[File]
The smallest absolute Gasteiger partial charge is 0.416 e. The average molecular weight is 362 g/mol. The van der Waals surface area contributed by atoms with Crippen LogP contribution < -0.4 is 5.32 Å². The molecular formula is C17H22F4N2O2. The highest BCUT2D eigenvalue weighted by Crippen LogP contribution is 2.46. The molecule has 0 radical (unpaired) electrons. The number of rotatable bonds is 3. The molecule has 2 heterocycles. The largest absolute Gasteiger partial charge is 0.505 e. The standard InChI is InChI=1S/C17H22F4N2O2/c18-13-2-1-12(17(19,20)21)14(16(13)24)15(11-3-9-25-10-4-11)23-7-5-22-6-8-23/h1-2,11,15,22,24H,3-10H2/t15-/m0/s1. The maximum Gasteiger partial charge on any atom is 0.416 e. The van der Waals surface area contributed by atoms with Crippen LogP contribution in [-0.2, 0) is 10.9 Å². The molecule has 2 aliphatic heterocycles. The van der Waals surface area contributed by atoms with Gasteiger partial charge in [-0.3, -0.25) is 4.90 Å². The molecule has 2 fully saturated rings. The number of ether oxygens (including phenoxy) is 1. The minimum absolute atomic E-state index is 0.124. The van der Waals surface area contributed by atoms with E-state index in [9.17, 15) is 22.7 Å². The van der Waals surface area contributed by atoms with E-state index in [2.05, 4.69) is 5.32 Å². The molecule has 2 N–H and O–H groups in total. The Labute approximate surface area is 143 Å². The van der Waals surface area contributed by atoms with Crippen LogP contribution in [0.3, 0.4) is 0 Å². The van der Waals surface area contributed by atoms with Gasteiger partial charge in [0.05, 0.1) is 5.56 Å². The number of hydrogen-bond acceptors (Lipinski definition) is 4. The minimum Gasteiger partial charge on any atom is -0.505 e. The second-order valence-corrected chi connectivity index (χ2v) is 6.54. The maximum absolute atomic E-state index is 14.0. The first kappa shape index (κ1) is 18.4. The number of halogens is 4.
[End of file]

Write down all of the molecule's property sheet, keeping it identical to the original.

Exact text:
The smallest absolute Gasteiger partial charge is 0.416 e. The average molecular weight is 362 g/mol. The van der Waals surface area contributed by atoms with Crippen LogP contribution < -0.4 is 5.32 Å². The molecular formula is C17H22F4N2O2. The highest BCUT2D eigenvalue weighted by Crippen LogP contribution is 2.46. The molecule has 0 radical (unpaired) electrons. The number of rotatable bonds is 3. The molecule has 2 heterocycles. The largest absolute Gasteiger partial charge is 0.505 e. The standard InChI is InChI=1S/C17H22F4N2O2/c18-13-2-1-12(17(19,20)21)14(16(13)24)15(11-3-9-25-10-4-11)23-7-5-22-6-8-23/h1-2,11,15,22,24H,3-10H2/t15-/m0/s1. The maximum Gasteiger partial charge on any atom is 0.416 e. The van der Waals surface area contributed by atoms with Crippen LogP contribution in [-0.2, 0) is 10.9 Å². The molecule has 2 aliphatic heterocycles. The van der Waals surface area contributed by atoms with Gasteiger partial charge in [-0.3, -0.25) is 4.90 Å². The molecule has 2 fully saturated rings. The number of ether oxygens (including phenoxy) is 1. The minimum absolute atomic E-state index is 0.124. The van der Waals surface area contributed by atoms with E-state index in [9.17, 15) is 22.7 Å². The van der Waals surface area contributed by atoms with E-state index in [2.05, 4.69) is 5.32 Å². The molecule has 2 N–H and O–H groups in total. The Labute approximate surface area is 143 Å². The van der Waals surface area contributed by atoms with Crippen LogP contribution in [0.3, 0.4) is 0 Å². The van der Waals surface area contributed by atoms with Gasteiger partial charge in [0.05, 0.1) is 5.56 Å². The number of hydrogen-bond acceptors (Lipinski definition) is 4. The minimum Gasteiger partial charge on any atom is -0.505 e. The second-order valence-corrected chi connectivity index (χ2v) is 6.54. The maximum absolute atomic E-state index is 14.0. The first kappa shape index (κ1) is 18.4. The number of halogens is 4.